Certified Club Manager, ACF Member, Foodserver/Bartender and professional Chef and Baker

_______________________________________________________________________

This is a picture of me when I was a young chef in the kitchen back in 1975. I apprenticed underneath my father and spent six years working for him in his British-Irish Restaurant in Fresno, California. I later moved to Frazier Park, California, and spent quite a few years working in the area and that's where I met Stinkbug. Anyhow, I am now working at a country club over on the coast near San Luis Obispo.

---30---

END Commentary for Wednesday, August 24, 2011 by Chef Murph MacDougal



Please note that everyone who writes for the Elemental News of the Day is their own person entitled to their own opinions, attitudes, and insanity so does not necessarily speak for all of us.  Thanks, Stinkbug.

REFERENCES:

This original essay was authored by the one-and-only Chef Murph MacDougal

Recipes created by Chef Murph MacDougal on July 12, 1987 in Bakersfield, CA.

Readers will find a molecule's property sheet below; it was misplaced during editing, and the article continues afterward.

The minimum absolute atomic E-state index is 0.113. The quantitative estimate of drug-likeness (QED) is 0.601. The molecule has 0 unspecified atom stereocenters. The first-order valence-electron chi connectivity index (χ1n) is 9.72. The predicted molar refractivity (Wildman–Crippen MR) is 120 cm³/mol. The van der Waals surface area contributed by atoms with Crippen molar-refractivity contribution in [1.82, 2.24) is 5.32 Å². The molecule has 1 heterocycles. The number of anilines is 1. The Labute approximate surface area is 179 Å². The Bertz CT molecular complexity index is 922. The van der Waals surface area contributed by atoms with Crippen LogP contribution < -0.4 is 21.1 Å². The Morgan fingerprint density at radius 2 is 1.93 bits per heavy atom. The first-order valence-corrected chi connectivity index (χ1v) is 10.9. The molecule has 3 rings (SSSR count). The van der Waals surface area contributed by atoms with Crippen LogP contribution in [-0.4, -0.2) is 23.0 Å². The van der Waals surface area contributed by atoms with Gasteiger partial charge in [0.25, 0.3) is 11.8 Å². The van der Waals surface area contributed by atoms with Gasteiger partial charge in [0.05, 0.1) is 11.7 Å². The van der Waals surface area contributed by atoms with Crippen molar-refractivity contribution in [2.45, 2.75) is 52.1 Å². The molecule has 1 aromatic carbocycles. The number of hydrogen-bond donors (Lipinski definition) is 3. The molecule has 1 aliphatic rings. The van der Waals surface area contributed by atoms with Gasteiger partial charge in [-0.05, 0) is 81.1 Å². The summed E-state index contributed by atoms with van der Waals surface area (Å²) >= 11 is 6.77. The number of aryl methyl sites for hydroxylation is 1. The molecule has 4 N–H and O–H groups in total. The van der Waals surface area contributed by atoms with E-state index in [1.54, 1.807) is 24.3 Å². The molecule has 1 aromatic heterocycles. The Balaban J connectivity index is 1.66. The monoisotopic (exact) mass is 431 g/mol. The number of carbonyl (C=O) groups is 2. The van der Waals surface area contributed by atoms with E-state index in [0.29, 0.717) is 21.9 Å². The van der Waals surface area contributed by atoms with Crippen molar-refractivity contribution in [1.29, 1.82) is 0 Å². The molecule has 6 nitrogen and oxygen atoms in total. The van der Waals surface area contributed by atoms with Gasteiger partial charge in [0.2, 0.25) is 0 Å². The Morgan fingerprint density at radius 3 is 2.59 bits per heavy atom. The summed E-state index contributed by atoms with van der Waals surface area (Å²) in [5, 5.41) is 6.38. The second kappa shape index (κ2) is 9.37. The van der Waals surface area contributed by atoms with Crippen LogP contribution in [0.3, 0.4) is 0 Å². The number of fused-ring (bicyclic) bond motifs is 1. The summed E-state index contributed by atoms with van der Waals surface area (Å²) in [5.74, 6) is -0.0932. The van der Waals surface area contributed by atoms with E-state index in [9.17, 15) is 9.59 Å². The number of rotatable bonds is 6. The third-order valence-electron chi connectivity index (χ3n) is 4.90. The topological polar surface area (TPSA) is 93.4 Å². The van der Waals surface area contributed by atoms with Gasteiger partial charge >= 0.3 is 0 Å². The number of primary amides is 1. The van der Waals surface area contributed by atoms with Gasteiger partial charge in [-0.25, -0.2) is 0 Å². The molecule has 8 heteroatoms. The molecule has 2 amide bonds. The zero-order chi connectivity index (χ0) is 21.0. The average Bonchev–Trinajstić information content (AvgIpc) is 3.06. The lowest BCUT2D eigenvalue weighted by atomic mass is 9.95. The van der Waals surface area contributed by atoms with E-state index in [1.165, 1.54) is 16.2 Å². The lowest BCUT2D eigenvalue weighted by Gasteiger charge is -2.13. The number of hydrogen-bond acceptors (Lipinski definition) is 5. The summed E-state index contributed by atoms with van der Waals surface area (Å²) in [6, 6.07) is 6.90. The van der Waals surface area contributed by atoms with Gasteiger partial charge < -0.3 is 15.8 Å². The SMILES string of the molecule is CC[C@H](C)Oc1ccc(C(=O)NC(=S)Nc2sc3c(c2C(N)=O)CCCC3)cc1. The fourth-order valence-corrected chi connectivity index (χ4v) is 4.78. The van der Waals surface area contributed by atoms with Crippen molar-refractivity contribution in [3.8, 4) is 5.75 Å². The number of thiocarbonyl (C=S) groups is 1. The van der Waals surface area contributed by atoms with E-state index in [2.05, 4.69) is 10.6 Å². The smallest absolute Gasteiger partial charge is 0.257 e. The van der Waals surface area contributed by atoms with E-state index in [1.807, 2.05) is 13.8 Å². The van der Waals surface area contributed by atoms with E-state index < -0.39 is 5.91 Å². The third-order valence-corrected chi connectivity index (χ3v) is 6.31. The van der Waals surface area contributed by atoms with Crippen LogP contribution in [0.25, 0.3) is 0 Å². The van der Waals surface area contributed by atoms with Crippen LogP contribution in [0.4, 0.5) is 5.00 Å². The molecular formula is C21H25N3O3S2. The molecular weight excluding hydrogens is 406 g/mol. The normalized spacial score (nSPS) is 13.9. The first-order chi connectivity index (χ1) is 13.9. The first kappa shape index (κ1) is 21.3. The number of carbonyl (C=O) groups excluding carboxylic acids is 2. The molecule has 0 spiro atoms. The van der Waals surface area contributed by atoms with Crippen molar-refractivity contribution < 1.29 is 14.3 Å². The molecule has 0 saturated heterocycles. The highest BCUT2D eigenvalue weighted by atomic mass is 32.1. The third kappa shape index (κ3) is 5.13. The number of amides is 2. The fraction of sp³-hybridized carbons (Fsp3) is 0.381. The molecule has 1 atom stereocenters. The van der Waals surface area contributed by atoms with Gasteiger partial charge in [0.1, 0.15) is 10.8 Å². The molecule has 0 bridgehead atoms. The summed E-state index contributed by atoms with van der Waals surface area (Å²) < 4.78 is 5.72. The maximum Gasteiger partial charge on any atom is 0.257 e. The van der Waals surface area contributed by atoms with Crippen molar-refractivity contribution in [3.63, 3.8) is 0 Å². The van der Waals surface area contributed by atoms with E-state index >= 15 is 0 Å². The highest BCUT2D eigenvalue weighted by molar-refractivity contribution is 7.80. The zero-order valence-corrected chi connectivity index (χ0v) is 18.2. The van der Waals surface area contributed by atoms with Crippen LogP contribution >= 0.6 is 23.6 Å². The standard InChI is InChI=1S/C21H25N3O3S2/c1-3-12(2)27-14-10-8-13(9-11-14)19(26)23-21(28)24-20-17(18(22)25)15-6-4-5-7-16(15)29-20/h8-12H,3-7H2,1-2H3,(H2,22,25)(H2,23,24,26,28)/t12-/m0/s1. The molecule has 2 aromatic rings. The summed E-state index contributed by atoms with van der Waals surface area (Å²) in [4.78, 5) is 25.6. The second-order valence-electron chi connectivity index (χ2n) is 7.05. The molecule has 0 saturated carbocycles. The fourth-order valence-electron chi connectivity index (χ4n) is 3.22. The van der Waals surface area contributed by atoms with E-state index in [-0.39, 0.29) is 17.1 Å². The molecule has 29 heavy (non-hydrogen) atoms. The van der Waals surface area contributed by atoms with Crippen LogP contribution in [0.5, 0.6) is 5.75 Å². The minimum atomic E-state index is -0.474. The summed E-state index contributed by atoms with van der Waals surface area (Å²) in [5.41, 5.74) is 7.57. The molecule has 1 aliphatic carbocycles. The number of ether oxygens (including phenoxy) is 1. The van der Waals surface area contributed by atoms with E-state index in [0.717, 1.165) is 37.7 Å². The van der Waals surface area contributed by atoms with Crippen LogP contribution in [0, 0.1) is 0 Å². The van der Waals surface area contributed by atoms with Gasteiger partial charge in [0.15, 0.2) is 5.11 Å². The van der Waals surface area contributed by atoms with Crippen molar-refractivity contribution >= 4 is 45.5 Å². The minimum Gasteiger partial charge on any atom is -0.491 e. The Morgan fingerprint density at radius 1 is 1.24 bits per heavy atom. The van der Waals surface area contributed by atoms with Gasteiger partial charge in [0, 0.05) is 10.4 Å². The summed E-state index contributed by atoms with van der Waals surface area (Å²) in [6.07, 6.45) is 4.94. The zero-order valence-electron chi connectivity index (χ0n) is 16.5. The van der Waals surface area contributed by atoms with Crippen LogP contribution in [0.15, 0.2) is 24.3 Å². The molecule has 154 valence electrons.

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This is #1284, a 16” x 20" original oil painting by Beverly Carrick entitled, “Garden Party." It's among her more beautiful works and is available for sale. You can see much more of her work at her Website, located at http://www.beverlycarrick.com or at Brian Carrick's Facebook page. At her Website, you will see not only more original oil paintings but also lithographs, giclees, prints, miniatures, photographs, and even her award-winning instructional video entitled, "Painting the Southwest with Beverly Carrick." Beverly has been painting for more than 60 years and is known around the world. Her work hangs in private and public galleries and is followed by a great many fans that circle the globe. We urge you to go to her Website NOW and view her work. It's possible that you will find something you like and will want to buy it for yourself, a friend, a loved one, or a neighbor! You will not be disappointed so please: do yourself a favor and go there IMMEDIATELY! Thank you, the Elemental News of the Day!

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Tags: